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Microfinancing Climate Resilience

LONDON – Vulnerable communities face the brunt of climate change – from rising sea levels and extreme weather events to prolonged severe droughts and flooding. According to the World Bank, without effective mitigation measures, climate change could push more than 100 million people into poverty by 2030.

To help the most vulnerable communities become more resilient to the effects of climate change, financial institutions should support small and medium-size enterprises. In emerging economies, SMEs account for as much as 45% of employment and up to 33% of GDP – and these numbers are significantly higher when informal SMEs are included. When an SME builds up its own climate resilience, it can have cascading effects in the community around it.

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Unfortunately, SME owners generally have trouble securing bank loans, and instead must turn to informal lending and alternative funding sources to support their businesses. According to the World Bank, 50% of formal SMEs lack access to formal credit, and the total credit gap for both formal and informal SMEs is as high as $2.6 trillion worldwide. While the gap varies considerably among regions, it is particularly wide in Africa and Asia.

Microfinance can close this gap by providing the small loans that SMEs need to get off the ground and thrive. According to the OECD, microfinance institutions, including national foreign-aid agencies, banks, credit unions, and nonprofit organizations, already provide basic financial services to more than 100 million of the world’s enterprising poor, 90% of them women.

The role of microfinance in boosting SMEs’ climate-change resilience needs to be more fully defined. In Africa, Asia, and Latin America, microfinance has enabled SMEs to invest in drought-resistant crops, build better irrigation systems, and purchase climate insurance to protect incomes when crops fail because of too much – or too little – rainfall.

These projects already have a proven track record. According to a review by the OECD, 43% of microfinance activities in Bangladesh in 2010 had strengthened the resilience of communities. These projects include lending programs for weather-resistant housing and drought- and salt-tolerant seeds, and they enhanced climate-change resilience. In Nepal, microfinance is supporting disaster relief and preparedness, crop diversification, and improved access to irrigation. Microfinance can also help SMEs transition to low-carbon business models, by financing their efforts to adopt renewable energy sources and shift to sustainable production and supply chains.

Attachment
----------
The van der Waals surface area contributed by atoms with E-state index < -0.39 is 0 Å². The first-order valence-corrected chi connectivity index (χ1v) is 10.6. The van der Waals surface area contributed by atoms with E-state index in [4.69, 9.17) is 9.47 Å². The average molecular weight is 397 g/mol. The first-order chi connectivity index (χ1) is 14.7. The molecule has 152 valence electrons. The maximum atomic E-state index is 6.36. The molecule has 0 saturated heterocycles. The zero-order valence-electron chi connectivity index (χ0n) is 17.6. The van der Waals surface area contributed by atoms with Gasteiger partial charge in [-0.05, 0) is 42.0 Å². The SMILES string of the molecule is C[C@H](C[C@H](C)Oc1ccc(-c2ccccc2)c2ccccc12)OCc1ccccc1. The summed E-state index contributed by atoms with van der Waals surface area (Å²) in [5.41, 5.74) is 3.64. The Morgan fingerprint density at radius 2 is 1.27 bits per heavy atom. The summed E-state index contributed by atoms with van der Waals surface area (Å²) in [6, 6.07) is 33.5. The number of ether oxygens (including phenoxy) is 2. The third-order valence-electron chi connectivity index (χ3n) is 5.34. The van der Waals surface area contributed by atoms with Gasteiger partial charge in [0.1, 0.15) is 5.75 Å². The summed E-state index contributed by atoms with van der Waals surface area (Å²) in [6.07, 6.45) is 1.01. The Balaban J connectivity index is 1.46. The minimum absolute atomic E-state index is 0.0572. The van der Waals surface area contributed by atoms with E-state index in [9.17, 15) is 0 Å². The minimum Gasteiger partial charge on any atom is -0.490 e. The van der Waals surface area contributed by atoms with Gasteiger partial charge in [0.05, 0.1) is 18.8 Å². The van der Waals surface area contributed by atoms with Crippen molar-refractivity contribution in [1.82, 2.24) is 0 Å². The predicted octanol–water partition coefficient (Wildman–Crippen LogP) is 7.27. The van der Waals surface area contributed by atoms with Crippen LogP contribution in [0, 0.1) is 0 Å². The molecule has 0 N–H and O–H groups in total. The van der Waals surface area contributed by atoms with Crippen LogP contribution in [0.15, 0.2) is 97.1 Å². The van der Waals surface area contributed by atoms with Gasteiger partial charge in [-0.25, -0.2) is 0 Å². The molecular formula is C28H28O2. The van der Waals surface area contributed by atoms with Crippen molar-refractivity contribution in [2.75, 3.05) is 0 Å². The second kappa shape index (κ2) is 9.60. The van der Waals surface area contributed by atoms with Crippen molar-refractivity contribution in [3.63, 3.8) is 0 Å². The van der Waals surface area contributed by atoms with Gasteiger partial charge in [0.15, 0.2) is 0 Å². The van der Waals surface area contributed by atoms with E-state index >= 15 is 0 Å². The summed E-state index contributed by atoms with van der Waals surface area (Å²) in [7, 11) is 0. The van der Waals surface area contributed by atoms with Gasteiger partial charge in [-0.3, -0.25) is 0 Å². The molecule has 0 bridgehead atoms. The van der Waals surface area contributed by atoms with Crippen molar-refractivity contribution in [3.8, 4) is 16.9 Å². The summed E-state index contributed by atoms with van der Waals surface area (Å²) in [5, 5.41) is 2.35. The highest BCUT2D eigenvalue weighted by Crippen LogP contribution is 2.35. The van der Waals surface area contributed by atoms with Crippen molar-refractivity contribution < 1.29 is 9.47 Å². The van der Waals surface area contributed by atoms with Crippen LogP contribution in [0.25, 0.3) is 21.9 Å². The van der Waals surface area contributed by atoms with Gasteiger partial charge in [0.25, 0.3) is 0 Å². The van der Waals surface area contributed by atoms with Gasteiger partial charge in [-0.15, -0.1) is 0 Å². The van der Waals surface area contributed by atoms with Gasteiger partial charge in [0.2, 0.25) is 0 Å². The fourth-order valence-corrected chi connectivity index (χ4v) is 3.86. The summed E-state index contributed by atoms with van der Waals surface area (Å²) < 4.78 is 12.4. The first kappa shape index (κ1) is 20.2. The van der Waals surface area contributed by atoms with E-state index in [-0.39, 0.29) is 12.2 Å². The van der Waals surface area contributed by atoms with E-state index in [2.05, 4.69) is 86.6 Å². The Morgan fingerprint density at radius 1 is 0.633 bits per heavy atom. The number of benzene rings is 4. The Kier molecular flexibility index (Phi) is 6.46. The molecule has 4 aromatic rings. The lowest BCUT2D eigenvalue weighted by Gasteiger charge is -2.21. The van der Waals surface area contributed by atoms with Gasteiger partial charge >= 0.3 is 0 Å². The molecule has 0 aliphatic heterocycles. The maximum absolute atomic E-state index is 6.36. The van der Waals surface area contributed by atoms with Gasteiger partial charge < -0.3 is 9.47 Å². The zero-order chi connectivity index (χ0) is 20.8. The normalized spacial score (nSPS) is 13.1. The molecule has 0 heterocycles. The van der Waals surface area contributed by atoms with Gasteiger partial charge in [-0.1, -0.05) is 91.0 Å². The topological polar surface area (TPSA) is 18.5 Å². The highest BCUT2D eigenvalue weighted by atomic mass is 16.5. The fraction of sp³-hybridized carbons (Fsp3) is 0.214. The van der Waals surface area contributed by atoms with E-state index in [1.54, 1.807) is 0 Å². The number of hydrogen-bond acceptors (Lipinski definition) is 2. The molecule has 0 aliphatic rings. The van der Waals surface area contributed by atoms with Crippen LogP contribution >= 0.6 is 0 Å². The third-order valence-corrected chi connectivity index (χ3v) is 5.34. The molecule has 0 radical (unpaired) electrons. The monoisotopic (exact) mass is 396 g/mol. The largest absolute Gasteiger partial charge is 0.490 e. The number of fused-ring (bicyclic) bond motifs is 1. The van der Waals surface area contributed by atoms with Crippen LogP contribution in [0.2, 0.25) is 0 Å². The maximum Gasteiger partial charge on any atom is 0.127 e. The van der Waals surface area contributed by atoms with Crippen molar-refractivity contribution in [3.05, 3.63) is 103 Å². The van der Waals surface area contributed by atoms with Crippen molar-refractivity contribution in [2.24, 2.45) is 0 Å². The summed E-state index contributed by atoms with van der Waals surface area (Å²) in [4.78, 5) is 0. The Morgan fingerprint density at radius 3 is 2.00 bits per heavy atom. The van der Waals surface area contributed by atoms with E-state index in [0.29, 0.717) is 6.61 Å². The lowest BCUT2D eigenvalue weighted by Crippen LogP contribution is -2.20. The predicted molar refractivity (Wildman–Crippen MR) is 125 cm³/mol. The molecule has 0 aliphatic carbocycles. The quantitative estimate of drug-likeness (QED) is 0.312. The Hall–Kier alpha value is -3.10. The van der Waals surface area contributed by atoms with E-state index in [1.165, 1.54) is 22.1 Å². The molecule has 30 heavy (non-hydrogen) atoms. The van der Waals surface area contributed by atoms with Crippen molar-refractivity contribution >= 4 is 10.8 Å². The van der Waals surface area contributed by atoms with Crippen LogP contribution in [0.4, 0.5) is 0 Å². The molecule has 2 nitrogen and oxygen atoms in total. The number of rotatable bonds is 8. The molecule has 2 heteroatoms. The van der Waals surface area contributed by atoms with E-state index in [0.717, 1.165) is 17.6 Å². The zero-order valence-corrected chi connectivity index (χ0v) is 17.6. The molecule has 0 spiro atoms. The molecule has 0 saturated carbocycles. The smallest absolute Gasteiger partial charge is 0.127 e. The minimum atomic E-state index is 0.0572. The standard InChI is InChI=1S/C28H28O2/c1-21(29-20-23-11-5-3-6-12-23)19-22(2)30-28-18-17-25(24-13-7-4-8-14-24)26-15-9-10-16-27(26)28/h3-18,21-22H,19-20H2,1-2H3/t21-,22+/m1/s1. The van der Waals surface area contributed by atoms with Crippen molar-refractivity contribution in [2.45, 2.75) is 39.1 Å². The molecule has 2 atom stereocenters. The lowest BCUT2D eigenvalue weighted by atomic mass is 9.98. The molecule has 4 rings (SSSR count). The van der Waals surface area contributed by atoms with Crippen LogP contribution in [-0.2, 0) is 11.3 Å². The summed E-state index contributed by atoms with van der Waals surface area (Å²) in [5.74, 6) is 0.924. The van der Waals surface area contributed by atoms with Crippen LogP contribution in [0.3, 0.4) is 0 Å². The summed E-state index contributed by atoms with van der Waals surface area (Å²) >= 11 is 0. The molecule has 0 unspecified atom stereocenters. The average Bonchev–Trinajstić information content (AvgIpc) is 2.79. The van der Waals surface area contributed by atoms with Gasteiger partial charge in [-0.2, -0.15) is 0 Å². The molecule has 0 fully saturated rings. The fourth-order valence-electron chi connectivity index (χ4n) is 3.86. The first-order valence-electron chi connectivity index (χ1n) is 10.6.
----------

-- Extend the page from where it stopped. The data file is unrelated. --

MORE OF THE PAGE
Microfinance is not the only solution, and it certainly has its critics. To allay concerns about money being poorly spent, microfinance institutions should reward SME owners who use loans to finance climate-change resilience and renewable-energy projects. This need not be an act of corporate social responsibility. In fact, according to the Business and Sustainable Development Commission, which I chair, such an approach is in microfinance institutions’ own self-interest.

The private sector should understand that the climate crisis is also an opportunity, especially with regard to SMEs. In fact, some in the private sector already recognize this.

GSMA – a trade group that represents hundreds of telecoms operators, and whose director general, Mats Granryd, is a member of the Business Commission – and its members are facilitating microfinance in rural areas. With mobile phones, farmers can quickly find information ranging from seed prices to weather patterns, and have immediate access to the funds they need to complete transactions. This mobile-enabled information leads to better decision-making, saving the farmers money and boosting their resilience to extreme-weather patterns and droughts. And of course mobile providers benefit as well from operating in an expanded rural market.

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There are also opportunities in peer-to-peer lending networks, whereby online services match lenders directly with borrowers. P2P micro-lending platforms such as lendwithcare.org, Lendico, and RainFin have proved popular, and could re-energize the microfinance community and provide wider access to loans for SMEs in developing countries. Financial products like weather derivatives – which insure the harvests and enterprises of SMEs and some of the world’s poorest people – also have potential.

If the world is serious about mitigating the worst effects of climate change, especially its disproportionate impact on vulnerable communities, both the public and private sectors should support efforts to extend microfinancing to SMEs. Those on the front line of protecting lives and livelihoods can’t go it alone.